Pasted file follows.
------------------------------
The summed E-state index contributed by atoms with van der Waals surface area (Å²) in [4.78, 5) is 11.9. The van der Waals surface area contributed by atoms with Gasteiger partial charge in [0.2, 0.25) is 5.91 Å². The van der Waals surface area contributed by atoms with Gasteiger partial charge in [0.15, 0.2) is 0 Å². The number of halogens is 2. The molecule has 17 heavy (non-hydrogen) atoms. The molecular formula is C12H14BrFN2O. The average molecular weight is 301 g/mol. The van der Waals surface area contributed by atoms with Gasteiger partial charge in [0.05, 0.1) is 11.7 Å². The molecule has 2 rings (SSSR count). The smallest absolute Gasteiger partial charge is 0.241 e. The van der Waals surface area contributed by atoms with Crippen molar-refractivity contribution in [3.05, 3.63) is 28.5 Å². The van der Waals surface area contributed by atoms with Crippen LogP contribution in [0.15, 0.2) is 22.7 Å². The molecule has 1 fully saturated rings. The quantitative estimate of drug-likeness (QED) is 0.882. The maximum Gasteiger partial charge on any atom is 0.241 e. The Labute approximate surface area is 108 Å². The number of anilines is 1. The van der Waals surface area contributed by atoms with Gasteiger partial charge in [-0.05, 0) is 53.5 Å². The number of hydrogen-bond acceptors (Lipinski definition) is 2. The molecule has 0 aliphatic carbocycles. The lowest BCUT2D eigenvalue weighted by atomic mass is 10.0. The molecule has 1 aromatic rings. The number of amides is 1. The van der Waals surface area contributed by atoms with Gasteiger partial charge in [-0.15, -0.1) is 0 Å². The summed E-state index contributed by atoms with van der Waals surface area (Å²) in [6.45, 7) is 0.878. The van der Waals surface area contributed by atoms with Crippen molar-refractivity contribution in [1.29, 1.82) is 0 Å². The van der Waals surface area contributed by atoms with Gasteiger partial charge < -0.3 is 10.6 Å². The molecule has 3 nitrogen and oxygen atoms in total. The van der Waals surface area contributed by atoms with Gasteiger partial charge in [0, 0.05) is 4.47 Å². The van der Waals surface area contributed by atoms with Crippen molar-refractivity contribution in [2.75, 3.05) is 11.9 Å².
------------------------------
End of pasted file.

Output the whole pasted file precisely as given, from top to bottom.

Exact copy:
The summed E-state index contributed by atoms with van der Waals surface area (Å²) in [4.78, 5) is 11.9. The van der Waals surface area contributed by atoms with Gasteiger partial charge in [0.2, 0.25) is 5.91 Å². The van der Waals surface area contributed by atoms with Gasteiger partial charge in [0.15, 0.2) is 0 Å². The number of halogens is 2. The molecule has 17 heavy (non-hydrogen) atoms. The molecular formula is C12H14BrFN2O. The average molecular weight is 301 g/mol. The van der Waals surface area contributed by atoms with Gasteiger partial charge in [0.05, 0.1) is 11.7 Å². The molecule has 2 rings (SSSR count). The smallest absolute Gasteiger partial charge is 0.241 e. The van der Waals surface area contributed by atoms with Crippen molar-refractivity contribution in [3.05, 3.63) is 28.5 Å². The van der Waals surface area contributed by atoms with Crippen LogP contribution in [0.15, 0.2) is 22.7 Å². The molecule has 1 fully saturated rings. The quantitative estimate of drug-likeness (QED) is 0.882. The maximum Gasteiger partial charge on any atom is 0.241 e. The Labute approximate surface area is 108 Å². The number of anilines is 1. The van der Waals surface area contributed by atoms with Gasteiger partial charge in [-0.05, 0) is 53.5 Å². The number of hydrogen-bond acceptors (Lipinski definition) is 2. The molecule has 0 aliphatic carbocycles. The lowest BCUT2D eigenvalue weighted by atomic mass is 10.0. The molecule has 1 aromatic rings. The number of amides is 1. The van der Waals surface area contributed by atoms with Gasteiger partial charge in [-0.15, -0.1) is 0 Å². The summed E-state index contributed by atoms with van der Waals surface area (Å²) in [6.45, 7) is 0.878. The van der Waals surface area contributed by atoms with Crippen molar-refractivity contribution in [1.29, 1.82) is 0 Å². The van der Waals surface area contributed by atoms with Gasteiger partial charge < -0.3 is 10.6 Å². The molecule has 3 nitrogen and oxygen atoms in total. The van der Waals surface area contributed by atoms with Gasteiger partial charge in [0, 0.05) is 4.47 Å². The van der Waals surface area contributed by atoms with Crippen molar-refractivity contribution in [2.75, 3.05) is 11.9 Å².